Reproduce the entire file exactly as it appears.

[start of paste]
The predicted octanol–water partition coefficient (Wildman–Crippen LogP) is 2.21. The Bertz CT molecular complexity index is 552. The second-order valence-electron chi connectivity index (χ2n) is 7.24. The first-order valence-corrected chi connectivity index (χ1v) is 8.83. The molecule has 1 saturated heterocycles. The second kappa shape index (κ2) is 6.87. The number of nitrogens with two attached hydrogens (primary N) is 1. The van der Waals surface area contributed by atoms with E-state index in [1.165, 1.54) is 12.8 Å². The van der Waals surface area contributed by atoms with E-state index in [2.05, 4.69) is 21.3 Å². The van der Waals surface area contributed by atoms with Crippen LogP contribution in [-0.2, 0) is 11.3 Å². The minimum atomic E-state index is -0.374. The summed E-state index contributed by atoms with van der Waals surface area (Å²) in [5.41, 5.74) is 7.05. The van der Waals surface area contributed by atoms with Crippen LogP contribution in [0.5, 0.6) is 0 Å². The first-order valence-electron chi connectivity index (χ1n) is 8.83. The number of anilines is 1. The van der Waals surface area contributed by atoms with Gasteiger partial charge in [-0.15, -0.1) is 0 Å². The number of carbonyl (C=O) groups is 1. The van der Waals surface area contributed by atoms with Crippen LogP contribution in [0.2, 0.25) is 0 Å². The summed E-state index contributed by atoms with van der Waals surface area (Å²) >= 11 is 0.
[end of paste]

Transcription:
The predicted octanol–water partition coefficient (Wildman–Crippen LogP) is 2.21. The Bertz CT molecular complexity index is 552. The second-order valence-electron chi connectivity index (χ2n) is 7.24. The first-order valence-corrected chi connectivity index (χ1v) is 8.83. The molecule has 1 saturated heterocycles. The second kappa shape index (κ2) is 6.87. The number of nitrogens with two attached hydrogens (primary N) is 1. The van der Waals surface area contributed by atoms with E-state index in [1.165, 1.54) is 12.8 Å². The van der Waals surface area contributed by atoms with E-state index in [2.05, 4.69) is 21.3 Å². The van der Waals surface area contributed by atoms with Crippen LogP contribution in [-0.2, 0) is 11.3 Å². The minimum atomic E-state index is -0.374. The summed E-state index contributed by atoms with van der Waals surface area (Å²) in [5.41, 5.74) is 7.05. The van der Waals surface area contributed by atoms with Crippen LogP contribution in [0.5, 0.6) is 0 Å². The first-order valence-electron chi connectivity index (χ1n) is 8.83. The number of anilines is 1. The van der Waals surface area contributed by atoms with Gasteiger partial charge in [-0.15, -0.1) is 0 Å². The number of carbonyl (C=O) groups is 1. The van der Waals surface area contributed by atoms with Crippen LogP contribution in [0.2, 0.25) is 0 Å². The summed E-state index contributed by atoms with van der Waals surface area (Å²) >= 11 is 0.